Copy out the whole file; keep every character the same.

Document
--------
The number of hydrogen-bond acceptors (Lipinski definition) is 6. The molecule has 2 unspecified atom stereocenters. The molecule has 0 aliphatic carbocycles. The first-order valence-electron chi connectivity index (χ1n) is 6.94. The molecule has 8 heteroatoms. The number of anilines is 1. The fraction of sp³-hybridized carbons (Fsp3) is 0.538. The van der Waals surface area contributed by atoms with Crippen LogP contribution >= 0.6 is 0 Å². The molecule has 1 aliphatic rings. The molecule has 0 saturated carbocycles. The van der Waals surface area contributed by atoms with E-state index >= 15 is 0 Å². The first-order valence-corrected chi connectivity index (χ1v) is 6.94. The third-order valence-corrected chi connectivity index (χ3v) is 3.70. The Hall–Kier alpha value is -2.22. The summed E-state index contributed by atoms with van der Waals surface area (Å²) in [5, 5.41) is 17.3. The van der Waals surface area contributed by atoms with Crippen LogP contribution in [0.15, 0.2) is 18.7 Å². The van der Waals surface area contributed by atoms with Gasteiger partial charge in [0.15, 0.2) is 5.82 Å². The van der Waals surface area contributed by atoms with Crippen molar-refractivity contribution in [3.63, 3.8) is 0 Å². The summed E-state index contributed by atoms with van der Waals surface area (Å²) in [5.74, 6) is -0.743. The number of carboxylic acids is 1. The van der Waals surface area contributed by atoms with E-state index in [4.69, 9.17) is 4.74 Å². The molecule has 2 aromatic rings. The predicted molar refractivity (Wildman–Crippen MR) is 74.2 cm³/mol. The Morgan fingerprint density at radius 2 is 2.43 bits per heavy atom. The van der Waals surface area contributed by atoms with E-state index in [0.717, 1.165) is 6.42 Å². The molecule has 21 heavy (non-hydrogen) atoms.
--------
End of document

The number of hydrogen-bond acceptors (Lipinski definition) is 6. The molecule has 2 unspecified atom stereocenters. The molecule has 0 aliphatic carbocycles. The first-order valence-electron chi connectivity index (χ1n) is 6.94. The molecule has 8 heteroatoms. The number of anilines is 1. The fraction of sp³-hybridized carbons (Fsp3) is 0.538. The van der Waals surface area contributed by atoms with Crippen LogP contribution >= 0.6 is 0 Å². The molecule has 1 aliphatic rings. The molecule has 0 saturated carbocycles. The van der Waals surface area contributed by atoms with E-state index >= 15 is 0 Å². The first-order valence-corrected chi connectivity index (χ1v) is 6.94. The third-order valence-corrected chi connectivity index (χ3v) is 3.70. The Hall–Kier alpha value is -2.22. The summed E-state index contributed by atoms with van der Waals surface area (Å²) in [5, 5.41) is 17.3. The van der Waals surface area contributed by atoms with Crippen LogP contribution in [0.15, 0.2) is 18.7 Å². The van der Waals surface area contributed by atoms with Gasteiger partial charge in [0.15, 0.2) is 5.82 Å². The van der Waals surface area contributed by atoms with Crippen molar-refractivity contribution in [3.63, 3.8) is 0 Å². The summed E-state index contributed by atoms with van der Waals surface area (Å²) in [5.74, 6) is -0.743. The number of carboxylic acids is 1. The van der Waals surface area contributed by atoms with E-state index in [4.69, 9.17) is 4.74 Å². The molecule has 2 aromatic rings. The predicted molar refractivity (Wildman–Crippen MR) is 74.2 cm³/mol. The Morgan fingerprint density at radius 2 is 2.43 bits per heavy atom. The van der Waals surface area contributed by atoms with E-state index in [0.717, 1.165) is 6.42 Å². The molecule has 21 heavy (non-hydrogen) atoms.